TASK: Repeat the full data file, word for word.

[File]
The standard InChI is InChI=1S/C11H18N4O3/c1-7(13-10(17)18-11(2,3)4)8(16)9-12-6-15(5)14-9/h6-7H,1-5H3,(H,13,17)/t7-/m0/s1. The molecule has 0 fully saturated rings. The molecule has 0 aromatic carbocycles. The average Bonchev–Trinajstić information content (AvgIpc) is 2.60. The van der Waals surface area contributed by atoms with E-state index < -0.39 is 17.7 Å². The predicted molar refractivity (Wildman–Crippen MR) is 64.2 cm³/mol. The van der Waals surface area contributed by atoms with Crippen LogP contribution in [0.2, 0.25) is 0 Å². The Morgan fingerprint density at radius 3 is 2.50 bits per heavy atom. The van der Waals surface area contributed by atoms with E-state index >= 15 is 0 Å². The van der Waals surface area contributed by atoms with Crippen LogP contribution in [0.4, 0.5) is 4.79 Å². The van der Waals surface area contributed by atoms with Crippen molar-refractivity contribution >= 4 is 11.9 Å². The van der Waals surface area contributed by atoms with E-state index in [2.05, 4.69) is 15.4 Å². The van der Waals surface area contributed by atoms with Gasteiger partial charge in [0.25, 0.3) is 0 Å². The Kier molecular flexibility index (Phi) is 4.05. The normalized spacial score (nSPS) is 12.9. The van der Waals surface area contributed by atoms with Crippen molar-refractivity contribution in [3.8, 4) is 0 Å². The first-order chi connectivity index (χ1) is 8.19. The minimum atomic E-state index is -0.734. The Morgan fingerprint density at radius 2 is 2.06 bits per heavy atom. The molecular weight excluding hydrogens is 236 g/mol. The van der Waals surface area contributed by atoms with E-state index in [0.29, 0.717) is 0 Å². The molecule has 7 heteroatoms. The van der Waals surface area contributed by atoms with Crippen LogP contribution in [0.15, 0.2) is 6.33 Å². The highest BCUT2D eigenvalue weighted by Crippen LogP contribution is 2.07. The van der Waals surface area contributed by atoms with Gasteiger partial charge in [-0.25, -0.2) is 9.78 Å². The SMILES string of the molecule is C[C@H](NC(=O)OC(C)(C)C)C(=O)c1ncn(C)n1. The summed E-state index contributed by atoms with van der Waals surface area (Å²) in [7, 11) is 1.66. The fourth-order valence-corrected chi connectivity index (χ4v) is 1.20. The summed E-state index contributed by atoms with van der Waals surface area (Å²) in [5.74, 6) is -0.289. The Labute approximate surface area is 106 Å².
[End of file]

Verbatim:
The standard InChI is InChI=1S/C11H18N4O3/c1-7(13-10(17)18-11(2,3)4)8(16)9-12-6-15(5)14-9/h6-7H,1-5H3,(H,13,17)/t7-/m0/s1. The molecule has 0 fully saturated rings. The molecule has 0 aromatic carbocycles. The average Bonchev–Trinajstić information content (AvgIpc) is 2.60. The van der Waals surface area contributed by atoms with E-state index < -0.39 is 17.7 Å². The predicted molar refractivity (Wildman–Crippen MR) is 64.2 cm³/mol. The van der Waals surface area contributed by atoms with Crippen LogP contribution in [0.2, 0.25) is 0 Å². The Morgan fingerprint density at radius 3 is 2.50 bits per heavy atom. The van der Waals surface area contributed by atoms with E-state index >= 15 is 0 Å². The van der Waals surface area contributed by atoms with Crippen LogP contribution in [0.4, 0.5) is 4.79 Å². The van der Waals surface area contributed by atoms with Crippen molar-refractivity contribution >= 4 is 11.9 Å². The van der Waals surface area contributed by atoms with E-state index in [2.05, 4.69) is 15.4 Å². The van der Waals surface area contributed by atoms with Gasteiger partial charge in [0.25, 0.3) is 0 Å². The Kier molecular flexibility index (Phi) is 4.05. The normalized spacial score (nSPS) is 12.9. The van der Waals surface area contributed by atoms with Crippen molar-refractivity contribution in [3.8, 4) is 0 Å². The first-order chi connectivity index (χ1) is 8.19. The minimum atomic E-state index is -0.734. The Morgan fingerprint density at radius 2 is 2.06 bits per heavy atom. The molecular weight excluding hydrogens is 236 g/mol. The van der Waals surface area contributed by atoms with E-state index in [0.29, 0.717) is 0 Å². The molecule has 7 heteroatoms. The van der Waals surface area contributed by atoms with Crippen LogP contribution in [0.15, 0.2) is 6.33 Å². The highest BCUT2D eigenvalue weighted by Crippen LogP contribution is 2.07. The van der Waals surface area contributed by atoms with Gasteiger partial charge in [-0.25, -0.2) is 9.78 Å². The SMILES string of the molecule is C[C@H](NC(=O)OC(C)(C)C)C(=O)c1ncn(C)n1. The summed E-state index contributed by atoms with van der Waals surface area (Å²) in [7, 11) is 1.66. The fourth-order valence-corrected chi connectivity index (χ4v) is 1.20. The summed E-state index contributed by atoms with van der Waals surface area (Å²) in [5.74, 6) is -0.289. The Labute approximate surface area is 106 Å².